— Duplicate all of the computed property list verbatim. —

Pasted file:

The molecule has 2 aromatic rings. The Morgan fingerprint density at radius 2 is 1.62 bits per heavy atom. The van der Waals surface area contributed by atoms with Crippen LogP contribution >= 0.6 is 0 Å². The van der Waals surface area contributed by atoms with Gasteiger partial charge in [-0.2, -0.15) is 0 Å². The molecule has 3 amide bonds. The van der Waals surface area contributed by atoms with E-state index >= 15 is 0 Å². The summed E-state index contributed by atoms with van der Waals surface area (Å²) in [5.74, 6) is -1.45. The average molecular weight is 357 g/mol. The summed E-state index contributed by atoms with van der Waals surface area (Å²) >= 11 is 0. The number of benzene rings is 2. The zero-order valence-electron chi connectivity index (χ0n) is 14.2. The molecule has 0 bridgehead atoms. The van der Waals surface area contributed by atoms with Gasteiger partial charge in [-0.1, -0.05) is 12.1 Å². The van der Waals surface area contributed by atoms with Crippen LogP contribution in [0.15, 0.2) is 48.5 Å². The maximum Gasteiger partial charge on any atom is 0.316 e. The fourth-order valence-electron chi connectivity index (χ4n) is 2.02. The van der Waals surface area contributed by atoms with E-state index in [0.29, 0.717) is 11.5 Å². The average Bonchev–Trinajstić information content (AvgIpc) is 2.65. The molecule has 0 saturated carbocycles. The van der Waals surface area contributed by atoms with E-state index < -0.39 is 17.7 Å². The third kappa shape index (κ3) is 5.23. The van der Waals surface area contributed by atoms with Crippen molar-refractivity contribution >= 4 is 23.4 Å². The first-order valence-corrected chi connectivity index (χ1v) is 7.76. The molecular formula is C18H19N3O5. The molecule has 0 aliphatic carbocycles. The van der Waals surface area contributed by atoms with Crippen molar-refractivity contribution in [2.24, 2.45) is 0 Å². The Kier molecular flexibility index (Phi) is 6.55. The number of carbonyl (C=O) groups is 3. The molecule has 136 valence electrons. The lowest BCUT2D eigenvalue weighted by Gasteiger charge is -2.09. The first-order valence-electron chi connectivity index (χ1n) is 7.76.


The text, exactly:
The molecule has 2 aromatic rings. The Morgan fingerprint density at radius 2 is 1.62 bits per heavy atom. The van der Waals surface area contributed by atoms with Crippen LogP contribution >= 0.6 is 0 Å². The van der Waals surface area contributed by atoms with Gasteiger partial charge in [-0.2, -0.15) is 0 Å². The molecule has 3 amide bonds. The van der Waals surface area contributed by atoms with E-state index >= 15 is 0 Å². The summed E-state index contributed by atoms with van der Waals surface area (Å²) in [5.74, 6) is -1.45. The average molecular weight is 357 g/mol. The summed E-state index contributed by atoms with van der Waals surface area (Å²) >= 11 is 0. The number of benzene rings is 2. The zero-order valence-electron chi connectivity index (χ0n) is 14.2. The molecule has 0 bridgehead atoms. The van der Waals surface area contributed by atoms with Gasteiger partial charge in [-0.1, -0.05) is 12.1 Å². The van der Waals surface area contributed by atoms with Crippen LogP contribution in [0.15, 0.2) is 48.5 Å². The maximum Gasteiger partial charge on any atom is 0.316 e. The fourth-order valence-electron chi connectivity index (χ4n) is 2.02. The van der Waals surface area contributed by atoms with E-state index in [0.29, 0.717) is 11.5 Å². The average Bonchev–Trinajstić information content (AvgIpc) is 2.65. The molecule has 0 saturated carbocycles. The van der Waals surface area contributed by atoms with E-state index < -0.39 is 17.7 Å². The third kappa shape index (κ3) is 5.23. The van der Waals surface area contributed by atoms with Crippen molar-refractivity contribution >= 4 is 23.4 Å². The first-order valence-corrected chi connectivity index (χ1v) is 7.76. The molecular formula is C18H19N3O5. The molecule has 0 aliphatic carbocycles. The van der Waals surface area contributed by atoms with Crippen molar-refractivity contribution in [2.24, 2.45) is 0 Å². The Kier molecular flexibility index (Phi) is 6.55. The number of carbonyl (C=O) groups is 3. The molecule has 136 valence electrons. The lowest BCUT2D eigenvalue weighted by Gasteiger charge is -2.09. The first-order valence-electron chi connectivity index (χ1n) is 7.76.